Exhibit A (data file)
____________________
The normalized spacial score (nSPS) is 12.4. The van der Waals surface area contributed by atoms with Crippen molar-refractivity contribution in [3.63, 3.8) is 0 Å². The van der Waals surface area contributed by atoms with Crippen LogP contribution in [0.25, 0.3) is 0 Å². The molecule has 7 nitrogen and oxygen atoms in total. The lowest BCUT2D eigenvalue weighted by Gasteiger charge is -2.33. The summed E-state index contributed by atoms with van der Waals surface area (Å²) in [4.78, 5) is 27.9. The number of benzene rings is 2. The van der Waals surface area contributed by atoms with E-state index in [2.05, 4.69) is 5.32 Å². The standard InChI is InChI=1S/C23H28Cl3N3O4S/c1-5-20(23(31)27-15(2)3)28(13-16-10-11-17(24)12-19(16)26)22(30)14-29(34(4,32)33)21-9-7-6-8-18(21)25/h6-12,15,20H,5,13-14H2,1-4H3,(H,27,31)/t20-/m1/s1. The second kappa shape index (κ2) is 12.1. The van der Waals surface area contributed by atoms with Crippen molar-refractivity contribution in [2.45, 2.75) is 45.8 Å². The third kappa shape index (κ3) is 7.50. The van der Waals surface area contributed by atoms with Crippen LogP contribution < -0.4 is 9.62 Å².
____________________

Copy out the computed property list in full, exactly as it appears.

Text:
The normalized spacial score (nSPS) is 12.4. The van der Waals surface area contributed by atoms with Crippen molar-refractivity contribution in [3.63, 3.8) is 0 Å². The van der Waals surface area contributed by atoms with Crippen LogP contribution in [0.25, 0.3) is 0 Å². The molecule has 7 nitrogen and oxygen atoms in total. The lowest BCUT2D eigenvalue weighted by Gasteiger charge is -2.33. The summed E-state index contributed by atoms with van der Waals surface area (Å²) in [4.78, 5) is 27.9. The number of benzene rings is 2. The van der Waals surface area contributed by atoms with E-state index in [2.05, 4.69) is 5.32 Å². The standard InChI is InChI=1S/C23H28Cl3N3O4S/c1-5-20(23(31)27-15(2)3)28(13-16-10-11-17(24)12-19(16)26)22(30)14-29(34(4,32)33)21-9-7-6-8-18(21)25/h6-12,15,20H,5,13-14H2,1-4H3,(H,27,31)/t20-/m1/s1. The second kappa shape index (κ2) is 12.1. The van der Waals surface area contributed by atoms with Crippen molar-refractivity contribution in [2.45, 2.75) is 45.8 Å². The third kappa shape index (κ3) is 7.50. The van der Waals surface area contributed by atoms with Crippen LogP contribution < -0.4 is 9.62 Å².